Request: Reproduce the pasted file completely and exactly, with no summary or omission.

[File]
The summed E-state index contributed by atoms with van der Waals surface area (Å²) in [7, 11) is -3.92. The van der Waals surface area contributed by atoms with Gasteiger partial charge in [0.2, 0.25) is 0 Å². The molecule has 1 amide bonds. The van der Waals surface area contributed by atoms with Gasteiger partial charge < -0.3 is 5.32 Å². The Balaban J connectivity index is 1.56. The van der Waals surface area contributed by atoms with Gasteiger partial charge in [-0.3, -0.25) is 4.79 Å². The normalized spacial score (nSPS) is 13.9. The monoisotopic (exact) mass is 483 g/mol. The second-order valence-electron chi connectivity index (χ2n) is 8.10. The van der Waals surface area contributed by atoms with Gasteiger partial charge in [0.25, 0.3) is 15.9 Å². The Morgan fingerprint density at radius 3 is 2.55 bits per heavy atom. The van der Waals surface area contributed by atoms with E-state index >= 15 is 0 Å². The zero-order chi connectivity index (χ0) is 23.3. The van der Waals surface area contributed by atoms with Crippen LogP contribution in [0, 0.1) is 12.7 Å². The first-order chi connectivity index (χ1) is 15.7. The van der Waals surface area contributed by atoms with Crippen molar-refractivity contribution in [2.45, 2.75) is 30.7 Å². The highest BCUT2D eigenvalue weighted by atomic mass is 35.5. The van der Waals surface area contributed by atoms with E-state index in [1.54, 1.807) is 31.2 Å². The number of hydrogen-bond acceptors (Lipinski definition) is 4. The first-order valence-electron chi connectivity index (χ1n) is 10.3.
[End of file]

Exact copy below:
The summed E-state index contributed by atoms with van der Waals surface area (Å²) in [7, 11) is -3.92. The van der Waals surface area contributed by atoms with Gasteiger partial charge in [0.2, 0.25) is 0 Å². The molecule has 1 amide bonds. The van der Waals surface area contributed by atoms with Gasteiger partial charge < -0.3 is 5.32 Å². The Balaban J connectivity index is 1.56. The van der Waals surface area contributed by atoms with Gasteiger partial charge in [-0.3, -0.25) is 4.79 Å². The normalized spacial score (nSPS) is 13.9. The monoisotopic (exact) mass is 483 g/mol. The second-order valence-electron chi connectivity index (χ2n) is 8.10. The van der Waals surface area contributed by atoms with Gasteiger partial charge in [0.25, 0.3) is 15.9 Å². The Morgan fingerprint density at radius 3 is 2.55 bits per heavy atom. The van der Waals surface area contributed by atoms with E-state index >= 15 is 0 Å². The zero-order chi connectivity index (χ0) is 23.3. The van der Waals surface area contributed by atoms with Crippen LogP contribution in [0, 0.1) is 12.7 Å². The first-order chi connectivity index (χ1) is 15.7. The van der Waals surface area contributed by atoms with Crippen molar-refractivity contribution in [2.45, 2.75) is 30.7 Å². The highest BCUT2D eigenvalue weighted by atomic mass is 35.5. The van der Waals surface area contributed by atoms with E-state index in [1.54, 1.807) is 31.2 Å². The number of hydrogen-bond acceptors (Lipinski definition) is 4. The first-order valence-electron chi connectivity index (χ1n) is 10.3.